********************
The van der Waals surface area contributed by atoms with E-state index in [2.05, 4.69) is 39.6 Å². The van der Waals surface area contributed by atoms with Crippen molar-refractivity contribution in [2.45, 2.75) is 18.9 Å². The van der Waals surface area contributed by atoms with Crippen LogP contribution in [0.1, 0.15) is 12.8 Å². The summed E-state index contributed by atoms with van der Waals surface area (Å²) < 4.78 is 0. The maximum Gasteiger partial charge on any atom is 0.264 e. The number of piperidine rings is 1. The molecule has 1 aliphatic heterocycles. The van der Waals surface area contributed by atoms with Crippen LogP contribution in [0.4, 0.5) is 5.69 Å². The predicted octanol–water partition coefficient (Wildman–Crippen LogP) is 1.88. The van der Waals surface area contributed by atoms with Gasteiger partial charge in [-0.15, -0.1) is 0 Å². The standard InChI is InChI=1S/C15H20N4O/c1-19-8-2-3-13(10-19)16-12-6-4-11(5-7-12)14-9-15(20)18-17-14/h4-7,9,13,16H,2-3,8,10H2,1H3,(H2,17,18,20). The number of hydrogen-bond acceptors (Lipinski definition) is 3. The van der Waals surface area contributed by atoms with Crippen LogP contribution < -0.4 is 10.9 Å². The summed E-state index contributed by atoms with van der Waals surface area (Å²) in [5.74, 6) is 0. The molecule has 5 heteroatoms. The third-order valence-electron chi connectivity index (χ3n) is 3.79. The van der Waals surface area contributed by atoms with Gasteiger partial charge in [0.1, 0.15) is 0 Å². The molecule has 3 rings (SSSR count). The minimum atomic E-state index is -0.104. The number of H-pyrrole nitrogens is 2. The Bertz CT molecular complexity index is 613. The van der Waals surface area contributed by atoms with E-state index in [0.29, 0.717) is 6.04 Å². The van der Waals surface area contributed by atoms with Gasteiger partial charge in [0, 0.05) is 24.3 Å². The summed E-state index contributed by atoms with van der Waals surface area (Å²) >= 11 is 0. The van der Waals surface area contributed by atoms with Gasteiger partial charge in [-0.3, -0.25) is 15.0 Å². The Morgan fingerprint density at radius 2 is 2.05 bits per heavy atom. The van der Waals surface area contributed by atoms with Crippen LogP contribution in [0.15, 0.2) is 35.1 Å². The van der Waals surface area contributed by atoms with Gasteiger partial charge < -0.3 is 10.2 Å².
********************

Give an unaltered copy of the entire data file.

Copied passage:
The van der Waals surface area contributed by atoms with E-state index in [2.05, 4.69) is 39.6 Å². The van der Waals surface area contributed by atoms with Crippen molar-refractivity contribution in [2.45, 2.75) is 18.9 Å². The van der Waals surface area contributed by atoms with Crippen LogP contribution in [0.1, 0.15) is 12.8 Å². The summed E-state index contributed by atoms with van der Waals surface area (Å²) < 4.78 is 0. The maximum Gasteiger partial charge on any atom is 0.264 e. The number of piperidine rings is 1. The molecule has 1 aliphatic heterocycles. The van der Waals surface area contributed by atoms with Crippen LogP contribution in [0.4, 0.5) is 5.69 Å². The predicted octanol–water partition coefficient (Wildman–Crippen LogP) is 1.88. The van der Waals surface area contributed by atoms with Gasteiger partial charge in [-0.15, -0.1) is 0 Å². The standard InChI is InChI=1S/C15H20N4O/c1-19-8-2-3-13(10-19)16-12-6-4-11(5-7-12)14-9-15(20)18-17-14/h4-7,9,13,16H,2-3,8,10H2,1H3,(H2,17,18,20). The number of hydrogen-bond acceptors (Lipinski definition) is 3. The van der Waals surface area contributed by atoms with Crippen LogP contribution < -0.4 is 10.9 Å². The summed E-state index contributed by atoms with van der Waals surface area (Å²) in [5.74, 6) is 0. The molecule has 5 heteroatoms. The third-order valence-electron chi connectivity index (χ3n) is 3.79. The van der Waals surface area contributed by atoms with Gasteiger partial charge in [0.1, 0.15) is 0 Å². The molecule has 3 rings (SSSR count). The minimum atomic E-state index is -0.104. The number of H-pyrrole nitrogens is 2. The Bertz CT molecular complexity index is 613. The van der Waals surface area contributed by atoms with E-state index in [0.29, 0.717) is 6.04 Å². The van der Waals surface area contributed by atoms with Gasteiger partial charge in [0, 0.05) is 24.3 Å². The summed E-state index contributed by atoms with van der Waals surface area (Å²) >= 11 is 0. The van der Waals surface area contributed by atoms with Gasteiger partial charge in [-0.3, -0.25) is 15.0 Å². The Morgan fingerprint density at radius 2 is 2.05 bits per heavy atom. The van der Waals surface area contributed by atoms with Crippen LogP contribution in [0.15, 0.2) is 35.1 Å². The van der Waals surface area contributed by atoms with Gasteiger partial charge < -0.3 is 10.2 Å².